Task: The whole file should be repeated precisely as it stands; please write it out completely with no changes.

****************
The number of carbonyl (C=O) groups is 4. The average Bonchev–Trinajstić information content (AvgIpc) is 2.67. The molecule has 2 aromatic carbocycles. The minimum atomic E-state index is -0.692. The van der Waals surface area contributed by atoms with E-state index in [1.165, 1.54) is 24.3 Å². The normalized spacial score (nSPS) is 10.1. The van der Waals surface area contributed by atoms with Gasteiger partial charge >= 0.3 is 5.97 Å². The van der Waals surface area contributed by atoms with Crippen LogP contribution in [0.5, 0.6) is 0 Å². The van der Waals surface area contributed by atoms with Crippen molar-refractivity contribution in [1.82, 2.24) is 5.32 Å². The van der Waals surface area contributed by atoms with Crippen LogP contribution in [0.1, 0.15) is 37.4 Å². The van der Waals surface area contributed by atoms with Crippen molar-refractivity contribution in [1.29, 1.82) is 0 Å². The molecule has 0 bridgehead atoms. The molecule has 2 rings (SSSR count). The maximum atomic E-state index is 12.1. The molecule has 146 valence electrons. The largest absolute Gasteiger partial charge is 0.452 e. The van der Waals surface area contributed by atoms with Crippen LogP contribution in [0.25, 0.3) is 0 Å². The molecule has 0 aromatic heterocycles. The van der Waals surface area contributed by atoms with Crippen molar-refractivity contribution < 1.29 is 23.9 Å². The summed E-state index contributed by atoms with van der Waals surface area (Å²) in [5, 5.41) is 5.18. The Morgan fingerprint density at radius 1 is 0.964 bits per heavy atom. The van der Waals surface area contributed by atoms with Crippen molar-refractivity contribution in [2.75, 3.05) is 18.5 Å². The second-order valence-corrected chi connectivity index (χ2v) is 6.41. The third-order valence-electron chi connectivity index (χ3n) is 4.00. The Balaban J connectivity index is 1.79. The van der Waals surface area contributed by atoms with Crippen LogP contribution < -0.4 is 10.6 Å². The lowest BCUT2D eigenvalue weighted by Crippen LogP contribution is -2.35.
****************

The number of carbonyl (C=O) groups is 4. The average Bonchev–Trinajstić information content (AvgIpc) is 2.67. The molecule has 2 aromatic carbocycles. The minimum atomic E-state index is -0.692. The van der Waals surface area contributed by atoms with E-state index in [1.165, 1.54) is 24.3 Å². The normalized spacial score (nSPS) is 10.1. The van der Waals surface area contributed by atoms with Gasteiger partial charge >= 0.3 is 5.97 Å². The van der Waals surface area contributed by atoms with Crippen LogP contribution in [0.5, 0.6) is 0 Å². The van der Waals surface area contributed by atoms with Crippen molar-refractivity contribution in [1.82, 2.24) is 5.32 Å². The van der Waals surface area contributed by atoms with Crippen LogP contribution in [0.1, 0.15) is 37.4 Å². The van der Waals surface area contributed by atoms with Crippen molar-refractivity contribution in [1.29, 1.82) is 0 Å². The molecule has 0 bridgehead atoms. The molecule has 2 rings (SSSR count). The maximum atomic E-state index is 12.1. The molecule has 146 valence electrons. The largest absolute Gasteiger partial charge is 0.452 e. The van der Waals surface area contributed by atoms with Crippen LogP contribution in [0.25, 0.3) is 0 Å². The molecule has 0 aromatic heterocycles. The van der Waals surface area contributed by atoms with Crippen molar-refractivity contribution < 1.29 is 23.9 Å². The summed E-state index contributed by atoms with van der Waals surface area (Å²) in [5, 5.41) is 5.18. The Morgan fingerprint density at radius 1 is 0.964 bits per heavy atom. The van der Waals surface area contributed by atoms with Crippen molar-refractivity contribution in [2.75, 3.05) is 18.5 Å². The second-order valence-corrected chi connectivity index (χ2v) is 6.41. The third-order valence-electron chi connectivity index (χ3n) is 4.00. The Balaban J connectivity index is 1.79. The van der Waals surface area contributed by atoms with Crippen LogP contribution < -0.4 is 10.6 Å². The lowest BCUT2D eigenvalue weighted by Crippen LogP contribution is -2.35.